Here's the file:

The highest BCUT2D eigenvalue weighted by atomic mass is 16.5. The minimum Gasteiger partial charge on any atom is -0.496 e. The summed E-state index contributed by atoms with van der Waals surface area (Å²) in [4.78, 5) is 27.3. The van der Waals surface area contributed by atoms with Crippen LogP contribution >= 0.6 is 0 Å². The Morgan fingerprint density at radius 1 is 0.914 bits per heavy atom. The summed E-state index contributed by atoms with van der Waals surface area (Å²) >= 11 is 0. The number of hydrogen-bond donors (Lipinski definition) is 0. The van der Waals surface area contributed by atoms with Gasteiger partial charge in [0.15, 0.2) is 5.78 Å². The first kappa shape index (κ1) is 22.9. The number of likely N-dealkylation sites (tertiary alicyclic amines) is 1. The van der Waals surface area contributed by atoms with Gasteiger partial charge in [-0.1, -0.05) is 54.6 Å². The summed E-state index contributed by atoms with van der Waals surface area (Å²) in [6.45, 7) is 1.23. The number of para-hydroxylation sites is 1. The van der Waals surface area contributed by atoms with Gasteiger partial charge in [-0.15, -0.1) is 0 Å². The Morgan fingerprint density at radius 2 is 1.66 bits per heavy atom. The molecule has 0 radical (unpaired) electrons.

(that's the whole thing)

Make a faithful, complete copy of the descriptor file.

The highest BCUT2D eigenvalue weighted by atomic mass is 16.5. The minimum Gasteiger partial charge on any atom is -0.496 e. The summed E-state index contributed by atoms with van der Waals surface area (Å²) in [4.78, 5) is 27.3. The van der Waals surface area contributed by atoms with Crippen LogP contribution >= 0.6 is 0 Å². The Morgan fingerprint density at radius 1 is 0.914 bits per heavy atom. The summed E-state index contributed by atoms with van der Waals surface area (Å²) >= 11 is 0. The number of hydrogen-bond donors (Lipinski definition) is 0. The van der Waals surface area contributed by atoms with Gasteiger partial charge in [0.15, 0.2) is 5.78 Å². The first kappa shape index (κ1) is 22.9. The number of likely N-dealkylation sites (tertiary alicyclic amines) is 1. The van der Waals surface area contributed by atoms with Gasteiger partial charge in [-0.1, -0.05) is 54.6 Å². The summed E-state index contributed by atoms with van der Waals surface area (Å²) in [6.45, 7) is 1.23. The number of para-hydroxylation sites is 1. The van der Waals surface area contributed by atoms with Gasteiger partial charge in [-0.15, -0.1) is 0 Å². The Morgan fingerprint density at radius 2 is 1.66 bits per heavy atom. The molecule has 0 radical (unpaired) electrons.